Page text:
Skip to main content


Understanding and Promoting Empowerment

I have been involved in Emancipatory Disability Research (EDR) initiatives in different parts of the world. The goal of Emancipatory Research is to promote empowerment of marginalised people. Therefore, it is important to ask ourselves what is empowerment? Can it be promoted? If yes, how? This post talks about some ideas of empowerment and how it can be promoted. It includes ideas from some of my discussions with young persons with disabilities in Mongolia during 2017-2020, who had taken part in an emancipatory research (images from Mongolia EDR have been used in this post). Emancipatory Research (ER) Normally the main goal of a research is to gain new knowledge or new understandings. The main goal of a Emancipatory Research (ER) is to help marginalised persons to gain understanding about factors which cause or worsen their marginalisation. ER can be done by individuals (IER) or by groups or communities (CER) of marginalised persons. My professional experience relates mainly to ER cond
Recent posts

"Eliminating" Infections In India

In today's FirstPost , an online newspaper from India, there is a cover story on Neglected Tropical Diseases (NTDs) by Kalikesh Singh Deo,  " a member of the Biju Janata Dal party. He is the Convenor of the National Coalition on Neglected Tropical Diseases and Malaria ". I have some concerns about the use of term " elimination " for reducing the number of certain diseases like Kala Azar and Lymphatic Filariasis, under the guidance of the World Health Organisation (WHO). I hope that bodies advising the Government of India would have discussions with stakeholders to ensure a reduction in the negative fall-out from the use of such terminology. Let me explain why I think that using terms like "elimination" in such campaigns is a double-edged sword. (The image below presents some ASHA workers from Maharashtra, India - all public health programmes reach people through these front-line workers in India - without them no campaign or programme can work). WHO

Theyyam: When Gods Descend on earth

India has many rich religious traditions during which the Gods are supposed to come down to the earth and express themselves through some persons. Examples of similar traditions can be found in different parts of India. This post focuses on one such tradition called Theyyam , which is celebrated in northern Kerala in south India. Gods Speaking Through Humans Hindus believe that the Divine is present in each living being as universal consciousness. At the same time, they have a pantheon of a huge number of Gods and Goddesses, one for each of life’s different forms. The Gods, animals and plants are all inter-linked through the sacred stories and myths. The religious ceremonies in which Gods speak through humans has 2 main functions – (i) as a part of celebration of specific religious and social events; and, (ii) to answer questions and to give blessings to people. All over India, especially in small towns and villages, there are persons who are known in the communities as “carriers of Go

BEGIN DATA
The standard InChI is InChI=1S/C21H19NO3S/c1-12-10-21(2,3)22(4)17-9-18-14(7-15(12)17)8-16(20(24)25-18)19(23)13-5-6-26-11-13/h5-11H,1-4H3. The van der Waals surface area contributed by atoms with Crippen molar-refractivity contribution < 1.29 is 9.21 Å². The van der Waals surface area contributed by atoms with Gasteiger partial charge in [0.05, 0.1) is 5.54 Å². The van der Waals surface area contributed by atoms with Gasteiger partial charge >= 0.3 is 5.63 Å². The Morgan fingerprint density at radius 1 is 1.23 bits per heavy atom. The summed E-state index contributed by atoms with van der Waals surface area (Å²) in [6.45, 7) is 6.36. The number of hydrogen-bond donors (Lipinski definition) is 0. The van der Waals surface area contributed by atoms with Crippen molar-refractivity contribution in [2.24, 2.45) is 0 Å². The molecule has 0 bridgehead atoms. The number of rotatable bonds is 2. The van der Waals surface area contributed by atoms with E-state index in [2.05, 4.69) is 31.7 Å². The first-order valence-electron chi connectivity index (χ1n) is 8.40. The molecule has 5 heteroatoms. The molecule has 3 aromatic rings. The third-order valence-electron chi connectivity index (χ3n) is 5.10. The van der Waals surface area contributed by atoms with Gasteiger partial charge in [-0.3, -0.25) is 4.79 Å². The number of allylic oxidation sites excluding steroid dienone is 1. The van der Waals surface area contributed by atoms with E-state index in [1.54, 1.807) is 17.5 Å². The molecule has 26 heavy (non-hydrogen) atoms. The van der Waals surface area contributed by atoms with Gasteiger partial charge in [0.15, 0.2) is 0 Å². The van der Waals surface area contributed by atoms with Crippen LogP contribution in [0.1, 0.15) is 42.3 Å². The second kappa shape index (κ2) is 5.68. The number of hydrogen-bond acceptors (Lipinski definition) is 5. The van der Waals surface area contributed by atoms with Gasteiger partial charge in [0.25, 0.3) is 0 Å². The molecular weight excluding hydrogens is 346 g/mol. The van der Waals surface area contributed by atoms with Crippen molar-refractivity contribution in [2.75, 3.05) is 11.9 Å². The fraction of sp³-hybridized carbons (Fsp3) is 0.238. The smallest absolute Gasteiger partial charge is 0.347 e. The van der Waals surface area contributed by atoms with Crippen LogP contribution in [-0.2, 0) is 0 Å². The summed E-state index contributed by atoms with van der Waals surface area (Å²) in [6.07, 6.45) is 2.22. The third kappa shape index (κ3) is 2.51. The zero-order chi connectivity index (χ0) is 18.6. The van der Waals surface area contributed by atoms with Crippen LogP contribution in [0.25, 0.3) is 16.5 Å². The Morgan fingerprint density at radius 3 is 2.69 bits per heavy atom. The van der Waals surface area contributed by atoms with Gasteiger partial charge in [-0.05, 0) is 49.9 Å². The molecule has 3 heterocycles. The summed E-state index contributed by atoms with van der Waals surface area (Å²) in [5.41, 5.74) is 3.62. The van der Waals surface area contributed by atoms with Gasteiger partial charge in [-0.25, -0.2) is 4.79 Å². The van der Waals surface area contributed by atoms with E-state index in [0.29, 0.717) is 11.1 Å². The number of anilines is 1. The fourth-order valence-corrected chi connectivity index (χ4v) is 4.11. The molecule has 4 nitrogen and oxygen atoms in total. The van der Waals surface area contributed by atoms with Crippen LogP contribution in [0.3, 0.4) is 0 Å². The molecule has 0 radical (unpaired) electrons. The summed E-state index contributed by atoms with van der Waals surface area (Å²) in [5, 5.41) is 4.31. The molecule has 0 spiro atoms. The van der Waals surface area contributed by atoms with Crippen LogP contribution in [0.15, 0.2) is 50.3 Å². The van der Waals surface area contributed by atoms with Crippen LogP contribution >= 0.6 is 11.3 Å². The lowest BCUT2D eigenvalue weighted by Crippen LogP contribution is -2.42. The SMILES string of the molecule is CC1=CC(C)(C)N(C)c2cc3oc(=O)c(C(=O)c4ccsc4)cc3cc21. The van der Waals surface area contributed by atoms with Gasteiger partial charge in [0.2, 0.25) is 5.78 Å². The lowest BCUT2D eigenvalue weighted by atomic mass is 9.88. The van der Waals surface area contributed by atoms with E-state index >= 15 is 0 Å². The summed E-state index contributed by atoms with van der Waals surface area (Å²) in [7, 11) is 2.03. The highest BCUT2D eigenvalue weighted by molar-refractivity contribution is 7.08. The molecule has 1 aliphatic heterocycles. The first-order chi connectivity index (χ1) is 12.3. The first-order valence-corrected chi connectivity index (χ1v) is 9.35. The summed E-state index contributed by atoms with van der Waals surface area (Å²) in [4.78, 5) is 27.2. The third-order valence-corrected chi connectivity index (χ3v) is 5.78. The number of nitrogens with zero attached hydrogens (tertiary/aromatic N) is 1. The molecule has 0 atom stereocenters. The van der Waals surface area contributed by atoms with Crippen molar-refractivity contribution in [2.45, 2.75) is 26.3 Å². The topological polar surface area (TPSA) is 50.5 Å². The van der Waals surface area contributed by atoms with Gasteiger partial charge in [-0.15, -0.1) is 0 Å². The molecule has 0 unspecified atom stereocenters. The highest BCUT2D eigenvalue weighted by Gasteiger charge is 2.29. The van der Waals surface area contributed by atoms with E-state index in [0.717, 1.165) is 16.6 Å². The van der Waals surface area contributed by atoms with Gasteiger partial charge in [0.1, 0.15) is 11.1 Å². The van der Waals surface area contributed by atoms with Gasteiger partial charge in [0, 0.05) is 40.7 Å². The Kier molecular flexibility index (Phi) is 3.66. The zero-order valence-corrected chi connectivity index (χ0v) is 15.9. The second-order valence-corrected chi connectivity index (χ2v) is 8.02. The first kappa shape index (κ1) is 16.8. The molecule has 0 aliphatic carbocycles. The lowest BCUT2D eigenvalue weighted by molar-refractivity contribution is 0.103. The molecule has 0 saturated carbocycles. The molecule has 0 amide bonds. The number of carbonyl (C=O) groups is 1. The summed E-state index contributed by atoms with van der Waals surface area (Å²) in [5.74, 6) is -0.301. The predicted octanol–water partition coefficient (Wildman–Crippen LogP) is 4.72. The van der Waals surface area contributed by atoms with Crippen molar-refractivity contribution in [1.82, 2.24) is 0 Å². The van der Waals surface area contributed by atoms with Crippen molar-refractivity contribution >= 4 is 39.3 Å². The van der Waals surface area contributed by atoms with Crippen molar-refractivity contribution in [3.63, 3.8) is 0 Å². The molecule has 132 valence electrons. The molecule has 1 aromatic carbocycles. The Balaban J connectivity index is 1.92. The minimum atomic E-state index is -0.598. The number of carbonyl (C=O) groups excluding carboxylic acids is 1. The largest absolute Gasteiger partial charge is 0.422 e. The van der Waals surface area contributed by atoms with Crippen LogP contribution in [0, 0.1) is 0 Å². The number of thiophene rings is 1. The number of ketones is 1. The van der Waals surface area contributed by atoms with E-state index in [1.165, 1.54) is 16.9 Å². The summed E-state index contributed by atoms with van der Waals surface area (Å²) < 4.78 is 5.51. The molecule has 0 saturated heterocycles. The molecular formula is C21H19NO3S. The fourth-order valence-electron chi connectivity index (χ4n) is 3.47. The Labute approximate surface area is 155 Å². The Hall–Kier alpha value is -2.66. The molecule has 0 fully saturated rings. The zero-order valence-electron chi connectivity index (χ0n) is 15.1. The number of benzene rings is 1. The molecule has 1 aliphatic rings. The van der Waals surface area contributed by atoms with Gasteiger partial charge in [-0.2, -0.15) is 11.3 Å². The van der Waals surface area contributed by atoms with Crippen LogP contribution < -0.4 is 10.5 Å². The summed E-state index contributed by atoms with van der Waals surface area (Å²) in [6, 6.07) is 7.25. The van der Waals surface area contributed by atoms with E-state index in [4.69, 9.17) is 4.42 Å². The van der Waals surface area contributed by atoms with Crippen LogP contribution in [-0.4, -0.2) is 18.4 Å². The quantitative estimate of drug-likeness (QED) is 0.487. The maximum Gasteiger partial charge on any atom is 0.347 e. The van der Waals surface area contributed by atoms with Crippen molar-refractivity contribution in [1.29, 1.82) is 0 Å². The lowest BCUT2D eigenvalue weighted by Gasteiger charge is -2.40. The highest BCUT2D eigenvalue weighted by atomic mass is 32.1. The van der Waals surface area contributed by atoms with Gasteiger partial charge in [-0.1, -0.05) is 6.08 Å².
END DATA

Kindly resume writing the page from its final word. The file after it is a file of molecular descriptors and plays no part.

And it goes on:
Celebrating Dalit Struggles & Pride

Ever since the advent of metro network in Delhi and surrounding regions, I have started to explore unfamiliar parts of the city and NCR. Every time I visit Delhi, I try to visit some new places. In 2019, I decided to visit the Dalit Prerna Sthal Park and Okhala Bird Sanctuary , near the eponymous metro station on the Magenta line of Delhi metro. This post is about my adventures while trying to visit these two tourist venues located in NOIDA (UP) close to the Delhi border. I take this opportunity to also reflect on caste discriminations in India. While independent India opted for laws against caste-based discriminations and affirmative action for persons from lower and backward castes, I thought that continuing deaths of persons asked to clean the sewers was a big blot on nation's dignity. It is only in 2023 that Government of India has decided to allocate specific funds to stop manual cleaning of sewers - I hope that efficient action will be taken on this point and make sure that

What Makes An Evening Unforgettable?

What makes some memories so special, that we can't forget them, even after decades? I was thinking about my memories of my most unforgettable evenings and wondering about what had made them so special. I think that many factors contribute to making some memories special for us -  (1) Beauty or aesthetic pleasure is an part of it. (2) The persons who are with me contribute to making it special. (3) A dash of music or art can also contribute to it. (4) Possibility of remembering it through photographs or a diary or talking about it with friends What makes some moments of your life unforgettable for you? In this post, I want to talk about 5 of my most unforgettable evenings and what made them special. An Evening at the Taj Mahal, India Talking about a beautiful evening at the Taj Mahal is a cliché, but since it was one the most incredible evenings that I had ever had, I decided to start with it. I had been to Taj in Agra a few times, the first time in 1967 on a school trip. This parti